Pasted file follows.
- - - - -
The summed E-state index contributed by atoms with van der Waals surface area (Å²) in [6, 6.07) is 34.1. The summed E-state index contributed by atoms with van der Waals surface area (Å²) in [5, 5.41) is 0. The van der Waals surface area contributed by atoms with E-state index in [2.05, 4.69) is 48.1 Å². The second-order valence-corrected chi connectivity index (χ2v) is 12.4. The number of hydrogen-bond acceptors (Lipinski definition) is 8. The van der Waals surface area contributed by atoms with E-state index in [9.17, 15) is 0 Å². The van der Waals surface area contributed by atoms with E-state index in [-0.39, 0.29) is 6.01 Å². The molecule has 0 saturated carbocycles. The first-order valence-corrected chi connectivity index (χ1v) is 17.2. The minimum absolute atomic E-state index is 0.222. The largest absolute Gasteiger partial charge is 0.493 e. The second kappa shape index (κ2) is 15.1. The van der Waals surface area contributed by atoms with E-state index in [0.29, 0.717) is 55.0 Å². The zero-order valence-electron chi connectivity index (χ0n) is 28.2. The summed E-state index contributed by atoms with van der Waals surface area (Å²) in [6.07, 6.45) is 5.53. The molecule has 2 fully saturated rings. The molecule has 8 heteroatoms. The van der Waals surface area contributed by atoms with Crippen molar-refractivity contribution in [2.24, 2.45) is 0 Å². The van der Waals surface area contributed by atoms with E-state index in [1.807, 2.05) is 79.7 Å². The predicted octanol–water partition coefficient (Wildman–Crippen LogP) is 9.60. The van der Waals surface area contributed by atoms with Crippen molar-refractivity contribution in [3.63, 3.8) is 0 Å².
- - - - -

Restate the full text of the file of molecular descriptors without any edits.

The summed E-state index contributed by atoms with van der Waals surface area (Å²) in [6, 6.07) is 34.1. The summed E-state index contributed by atoms with van der Waals surface area (Å²) in [5, 5.41) is 0. The van der Waals surface area contributed by atoms with E-state index in [2.05, 4.69) is 48.1 Å². The second-order valence-corrected chi connectivity index (χ2v) is 12.4. The number of hydrogen-bond acceptors (Lipinski definition) is 8. The van der Waals surface area contributed by atoms with E-state index in [9.17, 15) is 0 Å². The van der Waals surface area contributed by atoms with E-state index in [-0.39, 0.29) is 6.01 Å². The molecule has 0 saturated carbocycles. The first-order valence-corrected chi connectivity index (χ1v) is 17.2. The minimum absolute atomic E-state index is 0.222. The largest absolute Gasteiger partial charge is 0.493 e. The second kappa shape index (κ2) is 15.1. The van der Waals surface area contributed by atoms with E-state index in [0.29, 0.717) is 55.0 Å². The zero-order valence-electron chi connectivity index (χ0n) is 28.2. The summed E-state index contributed by atoms with van der Waals surface area (Å²) in [6.07, 6.45) is 5.53. The molecule has 2 fully saturated rings. The molecule has 8 heteroatoms. The van der Waals surface area contributed by atoms with Crippen molar-refractivity contribution in [2.24, 2.45) is 0 Å². The van der Waals surface area contributed by atoms with E-state index in [1.807, 2.05) is 79.7 Å². The predicted octanol–water partition coefficient (Wildman–Crippen LogP) is 9.60. The van der Waals surface area contributed by atoms with Crippen molar-refractivity contribution in [3.63, 3.8) is 0 Å².